Trump also portrayed himself as a champion of Black people, repeating his standard line that no president has done more for Black Americans than anyone other than Abraham Lincoln.
“Nobody has done what I’ve done, criminal justice reform,” Trump said. “Obama and Joe didn’t do it. I don’t even think they tried because they had no chance at doing it. They might have wanted to do it.”
Trump accused Biden and former President Barack Obama of ignoring issues of racial justice, taking particular issue with Biden’s support for a 1994 crime bill, saying the legislation “did such harm to the Black community.”
Trump told Biden: “You’ve done nothing but the crime bill which put tens of thousands of Black men in jail.”
Biden said he’s been trying to change drug sentencing laws that disproportionately harmed African Americans and that the public knows his record. Biden has called the law a mistake in the past, and he reiterated that Thursday, saying: “The fact of the matter is, there is institutional racism in America.”
The discussion over race in the country stretched on for several minutes, with Biden sarcastically seizing on Trump’s fondness for saying he’s done more for African Americans than any president since Abraham Lincoln by referring to Trump as “Abraham Lincoln over here.”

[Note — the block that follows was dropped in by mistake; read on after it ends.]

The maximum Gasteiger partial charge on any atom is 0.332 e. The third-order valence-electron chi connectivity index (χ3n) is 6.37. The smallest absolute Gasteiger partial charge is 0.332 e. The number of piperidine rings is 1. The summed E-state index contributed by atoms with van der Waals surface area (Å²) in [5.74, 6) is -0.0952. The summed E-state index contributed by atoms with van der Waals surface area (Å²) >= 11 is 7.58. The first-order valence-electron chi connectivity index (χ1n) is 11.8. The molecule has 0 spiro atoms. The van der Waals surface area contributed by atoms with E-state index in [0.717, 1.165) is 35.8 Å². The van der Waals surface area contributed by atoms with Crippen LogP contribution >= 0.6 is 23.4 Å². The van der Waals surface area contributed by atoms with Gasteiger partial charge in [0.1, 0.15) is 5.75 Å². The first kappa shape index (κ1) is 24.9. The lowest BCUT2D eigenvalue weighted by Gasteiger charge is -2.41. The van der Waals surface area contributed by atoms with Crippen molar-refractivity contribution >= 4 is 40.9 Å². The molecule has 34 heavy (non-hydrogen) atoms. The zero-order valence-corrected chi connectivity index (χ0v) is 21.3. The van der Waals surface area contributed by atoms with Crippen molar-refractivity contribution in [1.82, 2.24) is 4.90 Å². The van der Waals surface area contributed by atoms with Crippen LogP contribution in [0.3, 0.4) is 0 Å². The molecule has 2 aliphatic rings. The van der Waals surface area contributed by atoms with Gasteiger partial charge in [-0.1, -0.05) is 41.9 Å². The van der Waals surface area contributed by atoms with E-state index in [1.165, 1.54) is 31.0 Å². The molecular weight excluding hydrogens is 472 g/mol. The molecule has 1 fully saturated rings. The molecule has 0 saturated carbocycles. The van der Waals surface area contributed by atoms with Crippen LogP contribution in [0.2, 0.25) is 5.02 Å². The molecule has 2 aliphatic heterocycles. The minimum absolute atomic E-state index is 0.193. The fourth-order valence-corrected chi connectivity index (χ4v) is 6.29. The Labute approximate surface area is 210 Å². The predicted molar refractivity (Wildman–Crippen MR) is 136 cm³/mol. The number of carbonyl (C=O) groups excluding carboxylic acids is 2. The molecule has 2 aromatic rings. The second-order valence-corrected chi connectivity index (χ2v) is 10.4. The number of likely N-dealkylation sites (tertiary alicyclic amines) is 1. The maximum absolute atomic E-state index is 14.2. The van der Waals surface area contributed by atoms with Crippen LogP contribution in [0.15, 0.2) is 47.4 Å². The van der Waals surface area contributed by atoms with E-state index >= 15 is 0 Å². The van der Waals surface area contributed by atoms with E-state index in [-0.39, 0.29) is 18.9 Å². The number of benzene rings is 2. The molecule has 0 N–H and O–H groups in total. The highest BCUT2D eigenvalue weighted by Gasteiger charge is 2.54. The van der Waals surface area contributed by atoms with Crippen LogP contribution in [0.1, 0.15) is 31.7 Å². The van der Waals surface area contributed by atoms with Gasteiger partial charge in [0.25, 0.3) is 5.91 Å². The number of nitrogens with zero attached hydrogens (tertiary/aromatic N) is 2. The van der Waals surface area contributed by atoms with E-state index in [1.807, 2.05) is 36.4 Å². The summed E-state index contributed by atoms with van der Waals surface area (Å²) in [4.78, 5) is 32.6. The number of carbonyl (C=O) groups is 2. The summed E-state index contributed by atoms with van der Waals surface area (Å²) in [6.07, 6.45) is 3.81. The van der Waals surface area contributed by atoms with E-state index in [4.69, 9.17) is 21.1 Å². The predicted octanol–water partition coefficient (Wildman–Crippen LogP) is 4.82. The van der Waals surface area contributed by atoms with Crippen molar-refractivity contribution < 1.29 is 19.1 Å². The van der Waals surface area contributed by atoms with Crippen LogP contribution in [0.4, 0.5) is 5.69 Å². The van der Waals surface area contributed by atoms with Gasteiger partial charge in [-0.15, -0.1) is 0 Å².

Biden said Trump was race baiting, saying that the president “has a dog whistle about as big as a foghorn.”
In a discussion about energy and the environment, Biden admitted he wants to "transition from the oil industry," a statement on which Trump immediately pounced.
Biden said he believes the oil industry must be phased out because it "pollutes significantly."
"It has to be replaced by renewable energy over time. Over time," he said. "And to the oil industry, I'd stop giving them federal subsidies."
In what is sure to be a talking point in his upcoming rallies, Trump called Biden's comment "the biggest statement in terms of business."
"Because basically what he's saying is he's going to destroy the oil industry," the president said. "Will you remember that, Texas? Will you remember that, Pennsylvania, Oklahoma, Ohio?"
The Democratic nominee called climate change an "existential threat to humanity" and claimed his climate plan would create millions of good-paying jobs.
"We have to move toward a net-zero emissions," Biden said. "The first place to do that by the year 2035 is in energy production. By 2050, totally."
Trump insisted the U.S. has some of the cleanest air and water in the world – he blamed China, India, and Russia for the world's pollution problems – and said he refused to sacrifice jobs to enact stringent environmental regulations.
The Associated Press contributed to this report.